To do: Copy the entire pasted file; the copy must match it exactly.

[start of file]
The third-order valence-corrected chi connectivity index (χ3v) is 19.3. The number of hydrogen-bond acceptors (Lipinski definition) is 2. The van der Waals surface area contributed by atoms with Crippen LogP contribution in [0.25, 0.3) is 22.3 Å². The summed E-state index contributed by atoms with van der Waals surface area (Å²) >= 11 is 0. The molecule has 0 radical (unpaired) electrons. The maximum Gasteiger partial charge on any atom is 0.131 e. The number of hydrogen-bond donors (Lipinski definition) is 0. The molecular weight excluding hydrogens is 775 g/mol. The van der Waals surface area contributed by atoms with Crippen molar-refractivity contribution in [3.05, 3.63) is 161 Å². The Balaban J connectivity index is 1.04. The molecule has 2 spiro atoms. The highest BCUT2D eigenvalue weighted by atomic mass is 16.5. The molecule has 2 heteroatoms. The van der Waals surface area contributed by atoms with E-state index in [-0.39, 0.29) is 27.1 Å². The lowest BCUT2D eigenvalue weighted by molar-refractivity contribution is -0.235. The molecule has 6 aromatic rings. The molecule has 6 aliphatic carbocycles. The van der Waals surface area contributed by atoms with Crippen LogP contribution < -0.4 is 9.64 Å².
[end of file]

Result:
The third-order valence-corrected chi connectivity index (χ3v) is 19.3. The number of hydrogen-bond acceptors (Lipinski definition) is 2. The van der Waals surface area contributed by atoms with Crippen LogP contribution in [0.25, 0.3) is 22.3 Å². The summed E-state index contributed by atoms with van der Waals surface area (Å²) >= 11 is 0. The molecule has 0 radical (unpaired) electrons. The maximum Gasteiger partial charge on any atom is 0.131 e. The number of hydrogen-bond donors (Lipinski definition) is 0. The molecular weight excluding hydrogens is 775 g/mol. The van der Waals surface area contributed by atoms with Crippen molar-refractivity contribution in [3.05, 3.63) is 161 Å². The Balaban J connectivity index is 1.04. The molecule has 2 spiro atoms. The highest BCUT2D eigenvalue weighted by atomic mass is 16.5. The molecule has 2 heteroatoms. The van der Waals surface area contributed by atoms with E-state index in [-0.39, 0.29) is 27.1 Å². The lowest BCUT2D eigenvalue weighted by molar-refractivity contribution is -0.235. The molecule has 6 aromatic rings. The molecule has 6 aliphatic carbocycles. The van der Waals surface area contributed by atoms with Crippen LogP contribution < -0.4 is 9.64 Å².